As if the multimillion-dollar housing market wasn’t complicated enough for real estate professionals, the New York Times reports it has become even more challenging thanks primarily to appraisal values that are significantly lower than the parties’ often already agreed upon value.

Appraisers seeking comparative recent sales data on suburban real estate might find themselves facing a daunting pile of multimillion-dollar transactions. Many of these sales could also contain somewhat misleading information due to the current upwardly mobile trend in the overall housing market.

As home prices begin to rise, appraisals in general will most likely come in on the lower end, simply because many of the sales transactions took place in that lower rate period, according to the Times.

Judging “Jumbo” Mortgage RatesHome Appraisal Image

Mortgages of more than $625,000, colloquially referred to as “jumbo” mortgages, often cause lenders to mandate at least two separate appraisals on listings priced at $2 million or more. When these two appraisals produce two different values, lenders naturally tend to gravitate toward the lower one.

Relatively low appraisal values can impact the amount buyers are able to borrow within this jumbo housing market. For example, a mortgage carrying a loan-to-value ratio of no more than 70 percent on a $3 million property would create a loan amount of approximately $2.1 million. Whereas a property with a $2.7 million appraisal value would most likely drive lenders toward that lower value, which in turn would reduce the maximum loan amount to about $1.89 million.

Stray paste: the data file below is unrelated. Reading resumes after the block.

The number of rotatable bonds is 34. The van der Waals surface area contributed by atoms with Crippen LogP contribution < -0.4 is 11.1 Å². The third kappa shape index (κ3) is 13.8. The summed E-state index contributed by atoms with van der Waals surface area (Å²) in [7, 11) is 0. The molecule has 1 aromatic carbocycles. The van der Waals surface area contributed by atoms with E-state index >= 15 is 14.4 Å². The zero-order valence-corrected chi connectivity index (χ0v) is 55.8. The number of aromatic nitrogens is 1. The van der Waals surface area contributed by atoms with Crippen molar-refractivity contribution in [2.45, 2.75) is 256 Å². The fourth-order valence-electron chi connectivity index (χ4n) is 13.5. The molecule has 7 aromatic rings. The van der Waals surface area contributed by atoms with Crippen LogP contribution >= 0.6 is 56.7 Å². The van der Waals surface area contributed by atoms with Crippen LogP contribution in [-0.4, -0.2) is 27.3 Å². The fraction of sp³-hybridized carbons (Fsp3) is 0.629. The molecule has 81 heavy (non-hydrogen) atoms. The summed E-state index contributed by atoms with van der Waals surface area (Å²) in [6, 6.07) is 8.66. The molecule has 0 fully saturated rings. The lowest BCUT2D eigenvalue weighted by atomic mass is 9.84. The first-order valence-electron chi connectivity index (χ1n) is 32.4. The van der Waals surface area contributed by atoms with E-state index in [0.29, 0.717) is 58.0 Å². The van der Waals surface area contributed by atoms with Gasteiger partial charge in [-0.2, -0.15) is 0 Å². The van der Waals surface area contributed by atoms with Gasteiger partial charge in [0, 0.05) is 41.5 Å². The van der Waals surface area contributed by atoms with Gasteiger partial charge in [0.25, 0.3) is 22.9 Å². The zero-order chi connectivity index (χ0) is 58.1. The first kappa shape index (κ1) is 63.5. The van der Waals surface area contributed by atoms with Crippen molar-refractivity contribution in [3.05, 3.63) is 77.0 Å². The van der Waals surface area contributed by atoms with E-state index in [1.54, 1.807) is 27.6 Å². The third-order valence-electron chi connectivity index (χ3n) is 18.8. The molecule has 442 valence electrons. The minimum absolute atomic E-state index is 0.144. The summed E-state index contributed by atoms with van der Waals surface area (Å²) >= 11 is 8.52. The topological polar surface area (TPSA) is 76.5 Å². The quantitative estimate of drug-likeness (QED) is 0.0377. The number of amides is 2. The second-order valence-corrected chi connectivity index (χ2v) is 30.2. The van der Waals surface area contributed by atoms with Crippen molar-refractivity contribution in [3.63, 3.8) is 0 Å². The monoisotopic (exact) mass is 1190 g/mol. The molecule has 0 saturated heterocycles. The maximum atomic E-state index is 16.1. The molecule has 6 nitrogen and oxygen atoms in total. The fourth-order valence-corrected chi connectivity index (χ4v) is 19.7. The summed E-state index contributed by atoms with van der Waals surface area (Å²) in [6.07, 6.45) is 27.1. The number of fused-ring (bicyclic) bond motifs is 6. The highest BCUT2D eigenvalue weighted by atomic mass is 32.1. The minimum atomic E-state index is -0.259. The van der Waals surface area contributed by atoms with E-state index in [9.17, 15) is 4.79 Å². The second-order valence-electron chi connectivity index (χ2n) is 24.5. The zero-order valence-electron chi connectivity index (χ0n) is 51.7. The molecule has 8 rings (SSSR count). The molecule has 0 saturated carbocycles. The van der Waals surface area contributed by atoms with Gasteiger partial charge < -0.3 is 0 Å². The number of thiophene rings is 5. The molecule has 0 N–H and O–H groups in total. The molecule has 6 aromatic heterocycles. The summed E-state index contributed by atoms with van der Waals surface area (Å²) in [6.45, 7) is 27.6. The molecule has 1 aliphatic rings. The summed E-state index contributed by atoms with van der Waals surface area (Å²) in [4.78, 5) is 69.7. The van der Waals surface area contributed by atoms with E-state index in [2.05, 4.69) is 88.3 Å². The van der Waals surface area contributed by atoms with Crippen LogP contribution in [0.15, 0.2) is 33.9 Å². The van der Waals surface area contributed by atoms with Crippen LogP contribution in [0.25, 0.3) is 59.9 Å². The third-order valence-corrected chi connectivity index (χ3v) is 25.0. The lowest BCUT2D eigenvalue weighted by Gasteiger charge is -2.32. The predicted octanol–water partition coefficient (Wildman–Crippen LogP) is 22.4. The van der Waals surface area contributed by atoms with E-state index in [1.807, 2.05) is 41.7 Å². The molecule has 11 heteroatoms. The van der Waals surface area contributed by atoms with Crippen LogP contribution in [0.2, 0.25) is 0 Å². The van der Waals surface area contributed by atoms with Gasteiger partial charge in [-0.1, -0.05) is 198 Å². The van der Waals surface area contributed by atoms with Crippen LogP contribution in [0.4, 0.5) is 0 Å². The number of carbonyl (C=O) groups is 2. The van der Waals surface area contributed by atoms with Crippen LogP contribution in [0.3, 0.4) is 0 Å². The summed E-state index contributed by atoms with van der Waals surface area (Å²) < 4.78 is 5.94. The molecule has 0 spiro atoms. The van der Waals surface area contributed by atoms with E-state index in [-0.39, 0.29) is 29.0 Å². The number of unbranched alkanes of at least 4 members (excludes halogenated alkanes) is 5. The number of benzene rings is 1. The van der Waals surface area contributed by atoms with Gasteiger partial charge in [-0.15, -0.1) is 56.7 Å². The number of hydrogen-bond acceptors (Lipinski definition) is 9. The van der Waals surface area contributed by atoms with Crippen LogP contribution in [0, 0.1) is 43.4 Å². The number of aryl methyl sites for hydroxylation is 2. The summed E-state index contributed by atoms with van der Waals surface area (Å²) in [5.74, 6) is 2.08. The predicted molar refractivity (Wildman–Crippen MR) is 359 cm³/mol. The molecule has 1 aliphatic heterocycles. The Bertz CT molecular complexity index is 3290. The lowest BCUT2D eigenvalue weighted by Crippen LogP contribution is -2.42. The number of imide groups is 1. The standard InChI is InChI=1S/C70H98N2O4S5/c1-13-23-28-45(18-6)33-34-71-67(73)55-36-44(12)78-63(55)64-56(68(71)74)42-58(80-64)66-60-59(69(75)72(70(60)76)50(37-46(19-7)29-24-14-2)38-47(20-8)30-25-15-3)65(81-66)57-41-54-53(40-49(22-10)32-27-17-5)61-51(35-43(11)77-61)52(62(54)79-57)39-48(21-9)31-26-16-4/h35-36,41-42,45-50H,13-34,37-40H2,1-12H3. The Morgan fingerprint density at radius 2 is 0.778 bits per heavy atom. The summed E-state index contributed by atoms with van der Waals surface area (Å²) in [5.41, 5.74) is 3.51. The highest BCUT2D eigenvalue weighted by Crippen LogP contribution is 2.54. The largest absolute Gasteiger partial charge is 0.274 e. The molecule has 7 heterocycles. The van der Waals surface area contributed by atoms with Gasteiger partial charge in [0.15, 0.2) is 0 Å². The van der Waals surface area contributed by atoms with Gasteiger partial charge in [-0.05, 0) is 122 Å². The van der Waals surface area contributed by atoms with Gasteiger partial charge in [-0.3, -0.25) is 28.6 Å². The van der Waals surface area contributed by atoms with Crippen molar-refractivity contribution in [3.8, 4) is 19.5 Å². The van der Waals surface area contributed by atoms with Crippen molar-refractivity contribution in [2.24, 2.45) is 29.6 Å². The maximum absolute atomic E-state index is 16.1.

The bottom line for many real estate professionals, experts say, is that a drastically low appraisal value will quite often result in a busted or at least renegotiated deal between buyers and sellers.

But a sharply lower appraisal could mean the death of a deal if it keeps the buyer and seller from reaching agreement on a price. Buyers typically have the option to contest or challenge an appraisal value; however, it is still an uphill battle for them because lenders hardly ever change their minds.

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